Of Rubber Bands, Original Paintings, Jesus and Social Media

I’m currently reading the book, “Love Does” by Bob Goff.   For the record, I highly recommend it.  This post is about something I learned from the book.

Chapter 22 is called “The Puppeteer.”   What is the “Puppeteer?”   Apparently it’s a very expensive painting that Bob liked very much.   Once he saved up enough money, he bought it.   When he picked it up, the art gallery gave him two paintings.    The original and a very good “fake.”    The thinking is that the original is too valuable to display, so you hide that in the closest or the safe and put the “fake” on display.

Bob didn’t do that.   Anyone who has read his book would know that a skateboard riding, mountain climbing attorney known for his epic rubber band gun fights with his kids wouldn’t put the fake one up.   He put the original one up.

And it got hit by a rubber band – hit in a way that it left a mark.   Now I don’t know how much the painting cost, but if an attorney had to save up money to buy it.    Well…….

So, did Bob get upset?  Did he ban all rubber band gun fights with his kids?   Did he bemoan the “ruin” of his perfect painting?

No, he didn’t.   He actually liked the painting more with the rubber band mark on it. 

Let me repeat, HE LIKED THE RUBBER BAND IMPERFECTION on the valuable painting.

Why?   Because it is a symbol of how God views us.   So many of us try to be perfect, try to look perfect, try to make it look like we have all of our stuff together.    But in reality, we’re covered with rubber band gun welts from losing battles.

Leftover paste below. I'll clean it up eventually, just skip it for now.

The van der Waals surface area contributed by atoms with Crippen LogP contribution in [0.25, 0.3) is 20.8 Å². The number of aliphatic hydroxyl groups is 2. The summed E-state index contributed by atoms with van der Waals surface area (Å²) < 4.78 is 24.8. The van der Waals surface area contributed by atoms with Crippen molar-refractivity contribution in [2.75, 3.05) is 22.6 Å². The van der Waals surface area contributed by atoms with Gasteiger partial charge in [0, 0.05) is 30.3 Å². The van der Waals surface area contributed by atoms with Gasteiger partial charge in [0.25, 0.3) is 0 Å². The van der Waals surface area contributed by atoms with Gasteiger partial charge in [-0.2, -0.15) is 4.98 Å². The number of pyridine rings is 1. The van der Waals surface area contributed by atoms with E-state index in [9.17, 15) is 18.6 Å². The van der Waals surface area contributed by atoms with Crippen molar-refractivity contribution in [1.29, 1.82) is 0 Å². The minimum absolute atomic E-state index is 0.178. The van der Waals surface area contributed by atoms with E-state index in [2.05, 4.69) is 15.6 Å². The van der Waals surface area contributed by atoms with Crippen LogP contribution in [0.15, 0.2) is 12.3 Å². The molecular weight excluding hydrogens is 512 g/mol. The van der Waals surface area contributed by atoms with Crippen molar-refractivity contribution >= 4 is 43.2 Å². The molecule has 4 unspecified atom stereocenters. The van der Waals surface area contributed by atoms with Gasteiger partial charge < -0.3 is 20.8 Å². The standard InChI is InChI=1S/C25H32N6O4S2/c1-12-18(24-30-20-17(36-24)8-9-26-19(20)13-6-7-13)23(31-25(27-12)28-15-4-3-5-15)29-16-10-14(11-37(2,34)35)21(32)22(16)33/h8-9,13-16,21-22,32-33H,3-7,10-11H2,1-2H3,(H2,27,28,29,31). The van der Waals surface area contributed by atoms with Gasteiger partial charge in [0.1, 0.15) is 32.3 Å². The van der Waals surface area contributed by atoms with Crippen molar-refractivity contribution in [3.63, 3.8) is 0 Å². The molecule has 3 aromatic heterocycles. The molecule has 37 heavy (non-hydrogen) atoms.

And that’s the way God wants to see us.   He welcomes us with our imperfects.   He uses cracked pots, He uses scratched paintings – but for us to be used by God, we need to admit that we are those cracked pots and scratched paintings.

So how does this apply to social media?   Besides for the countless untruths being passed around on social media, I think that one of the biggest problems with social media is that it encourages people to put on a “front.”   You see the pretty pictures of the kids at Disney World, you don’t hear the stories about the car breaking down or the job loss or the emotional struggles.  

We can’t help each other and build honest and heartfelt relationships with each other if we can’t be honest with each other.

And being honest means not putting the fake front on, but showing the world our rubber band welts and scrape marks.


Leave a Reply

This site uses Akismet to reduce spam. Learn how your comment data is processed.